Battle of Bunker Hill
Lieutenant J. Waller, First Royal Marine Battalion, to His Brother
22 June 1775
Camp of Charlestown Heights
Amidst the hurry and confusion of a camp hastily pitched in the field of battle, I am sat down to tell you I have escaped unhurt, where many, very many, have fallen. The public papers will inform you of the situation of the ground and the redoubt that we attacked on the heights of Charlestown. I can only say that it was a most desperate and daring attempt, and it was performed with as much gallantry and spirit as was ever shown by any troops in any age.
Two companies of the first battalion of Marines, and part of the 47th Regiment, were the first that mounted the breast-work: and you will not be displeased when I tell you that I was with those two companies, who drove their bayonets into all that opposed them. Nothing could be more shocking than the carnage that followed the storming this work. We tumbled over the dead to get at the living, who were crowding out of the gorge of the redoubt, in order to form under the defences which they had prepared to cover their retreat. In these breast-works they had artillery, which did so much mischief; but these they were obliged to abandon, being followed closely by the Light Infantry, who suffered exceedingly in the pursuit. The rebels had 5000 to 7000 men, covered by a redoubt, breast-works, walls, hedges, trees and the like; and the number of the corps under General Howe, (who performed this gallant business) did not amount to 1500. We gained a complete victory, and entrenched ourselves that night, where we lay under arms, in the front of the field of battle. We lay the next night on the ground, and the following day encamped. The officers have not their marquees, but are obliged to lie in soldier's tents, they being more portable in case of our advancing.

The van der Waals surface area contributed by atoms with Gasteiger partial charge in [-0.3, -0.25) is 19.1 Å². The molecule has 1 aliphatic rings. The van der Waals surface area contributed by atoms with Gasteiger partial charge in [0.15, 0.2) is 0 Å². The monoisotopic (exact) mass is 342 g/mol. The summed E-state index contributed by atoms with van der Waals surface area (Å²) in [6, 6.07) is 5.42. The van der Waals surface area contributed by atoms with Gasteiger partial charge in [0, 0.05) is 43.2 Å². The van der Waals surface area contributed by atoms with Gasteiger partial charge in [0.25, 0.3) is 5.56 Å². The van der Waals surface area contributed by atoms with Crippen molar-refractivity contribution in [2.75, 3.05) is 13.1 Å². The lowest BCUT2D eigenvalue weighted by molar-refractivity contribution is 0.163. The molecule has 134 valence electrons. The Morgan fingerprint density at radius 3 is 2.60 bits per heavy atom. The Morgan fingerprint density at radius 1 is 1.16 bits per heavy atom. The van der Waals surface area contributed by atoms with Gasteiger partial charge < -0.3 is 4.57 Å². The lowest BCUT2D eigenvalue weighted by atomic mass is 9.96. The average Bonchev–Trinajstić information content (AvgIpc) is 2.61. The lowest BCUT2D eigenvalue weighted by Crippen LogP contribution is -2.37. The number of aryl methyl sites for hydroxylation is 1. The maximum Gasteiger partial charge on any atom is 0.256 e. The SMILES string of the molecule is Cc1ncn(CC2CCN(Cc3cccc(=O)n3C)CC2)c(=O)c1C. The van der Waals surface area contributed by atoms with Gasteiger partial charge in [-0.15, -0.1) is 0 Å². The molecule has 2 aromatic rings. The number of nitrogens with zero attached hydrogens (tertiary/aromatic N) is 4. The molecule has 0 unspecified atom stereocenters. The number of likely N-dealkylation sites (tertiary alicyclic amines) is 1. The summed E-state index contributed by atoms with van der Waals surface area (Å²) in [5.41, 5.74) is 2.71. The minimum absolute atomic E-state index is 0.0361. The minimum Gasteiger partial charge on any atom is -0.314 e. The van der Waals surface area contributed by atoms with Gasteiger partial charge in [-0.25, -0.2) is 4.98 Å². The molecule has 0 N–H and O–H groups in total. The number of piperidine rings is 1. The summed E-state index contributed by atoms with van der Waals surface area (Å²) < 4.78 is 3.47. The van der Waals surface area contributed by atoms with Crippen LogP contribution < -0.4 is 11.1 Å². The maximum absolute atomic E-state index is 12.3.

We had of our corps one major, 2 captains, and 3 lieutenants killed; 4 captains and 3 lieutenants wounded; 2 serjeants and 21 rank and file killed, and 3 serjeants and 79 privates wounded; and I suppose, upon the whole, we lost, killed and wounded, from 800 to 1000 men. We killed a number of the rebels, but the cover they fought under made their loss less considerable than it would otherwise have been. The army is in great spirits, and full of rage and ferocity at the rebellious rascals, who both poisoned and chewed the musket balls, in order to make them the more fatal. Many officers have died of their wounds, and others very ill: 'tis astonishing what a number of officers were hit on this occasion; but the officers were particularly aimed at.
I will just give you a short account of the part of the action where I was particularly concerned. We landed close under Charlestown, and formed with the 47th Regiment close under the natural defences of the redoubt, which we drove the enemy from, climbing over rails and hedges. So we closed upon them; but when we came immediately under the work, we were checked by the severe fire of the enemy, but did not retreat an inch. We were now in confusion, after being broke several times in getting over the rails, etc. I did all I could to form the two companies on our right, which at last I effected, losing many of them while it was performing. Major Pitcairne was killed close by me, with a captain and a subaltern, also a serjeant, and many of the privates; and had we stopped there much longer, the enemy would have picked us all off.
I saw this, and begged Colonel Nesbitt of the 47th to form on our left, in order that we might advance with our bayonets to the parapet. I ran from right to left, and stopped our men from firing; while this was doing, and when we had got in tolerable order, we rushed on, leaped the ditch, and climbed the parapet, under a most sore and heavy fire. Colonel Nesbitt spoke very favourably of my conduct, and both our Majors have mentioned me to Lord Sandwich in consequence of it. One captain and one subaltern fell in getting up, and one captain and one subaltern was wounded of our corps; three captains of the 52nd were killed on the parapet, and others that I know nothing of. God bless you! I did not think, at one time, that I should ever have been able to write this, though in the heat of the action I thought nothing of the matter.
See also Gen. Burgoyne's letter to Lord Stanley
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